CHICAGO: From Emmy Award-winning journalist and former CNN anchor Hala Gorani comes “But You Don’t Look Arab and Other Tales of Unbelonging,” a newly released autobiography that delves deep into her career and complex family history. Blending her personal and professional life as a daughter of Syrian immigrants and a correspondent who has traveled to all corners of the globe, Gorani combs through experiences that have shaped her future and career. Centered around her journey into discovering the world through politics and her own roots, Gorani — a blonde-haired, blue-eyed, woman of Middle Eastern origin — must find her place in all the places she has felt like the “other,” such as Aleppo, Syria, her parent’s homeland; Seattle, Washington, where she was born; Paris, France, where she was raised; London, England, where she began her journalistic journey; and Atlanta and Washington, where she spent much of her career.

Gorani has been able to compile her life and career through interviewing her family, reading back through decades of notes, speaking to her colleagues, and relying on her memories. Her book begins in 2010, in Port-au-Prince after the Haiti Earthquake. At the Napoli Inn Hotel, first-response teams are attempting to rescue a man who has been trapped inside a building for eleven hours. There, Gorani finds a man who happens to be from Aleppo. “Two uprooted Syrians meeting in an unlikely place,” she writes as those are the connections that further deepen Gorani’s determination to discover herself.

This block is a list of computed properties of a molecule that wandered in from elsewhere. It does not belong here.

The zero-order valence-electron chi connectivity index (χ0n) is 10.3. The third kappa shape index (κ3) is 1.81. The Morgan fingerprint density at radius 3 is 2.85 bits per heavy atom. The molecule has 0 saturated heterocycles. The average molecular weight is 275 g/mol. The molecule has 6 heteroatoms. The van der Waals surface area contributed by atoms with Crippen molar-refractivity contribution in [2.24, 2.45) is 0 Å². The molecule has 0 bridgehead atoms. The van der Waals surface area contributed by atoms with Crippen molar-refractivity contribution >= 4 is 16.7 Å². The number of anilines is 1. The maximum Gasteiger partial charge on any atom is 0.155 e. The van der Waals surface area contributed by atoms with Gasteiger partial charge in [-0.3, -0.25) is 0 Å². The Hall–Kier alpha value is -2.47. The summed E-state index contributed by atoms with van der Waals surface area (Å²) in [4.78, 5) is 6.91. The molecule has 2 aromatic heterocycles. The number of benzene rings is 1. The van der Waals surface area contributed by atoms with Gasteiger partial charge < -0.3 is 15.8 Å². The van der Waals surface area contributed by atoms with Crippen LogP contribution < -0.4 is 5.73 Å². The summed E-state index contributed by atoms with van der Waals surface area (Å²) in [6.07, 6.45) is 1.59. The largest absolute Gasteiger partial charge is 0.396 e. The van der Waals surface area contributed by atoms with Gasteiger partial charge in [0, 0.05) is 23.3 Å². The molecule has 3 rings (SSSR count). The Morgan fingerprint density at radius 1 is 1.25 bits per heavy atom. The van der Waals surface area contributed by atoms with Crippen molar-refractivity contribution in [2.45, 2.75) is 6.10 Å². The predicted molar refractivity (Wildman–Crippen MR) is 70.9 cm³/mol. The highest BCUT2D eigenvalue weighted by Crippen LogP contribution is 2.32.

Through old diaries, Gorani discovers Georgian roots in a village called Abkhazia, an Ottoman protectorate on the Black Sea. From there, the story moves to Istanbul until 1909 when her family leaves and lands in Aleppo, an Ottoman province at that time.

Gorani’s career has taught her how to observe, witness and report. As an ambitious journalist, one who wanted to move up the ladder and would sometimes whitewash her own history to blend in, she found herself decades later with a career that has seen her navigate the globe. Her recollections of the past and politics bounce between her youth and career, between jobs and positions, countries and assignments, and personal and professional events, helping her solidify her footing in the pursuit of discovering herself and the stories that make the world go round.

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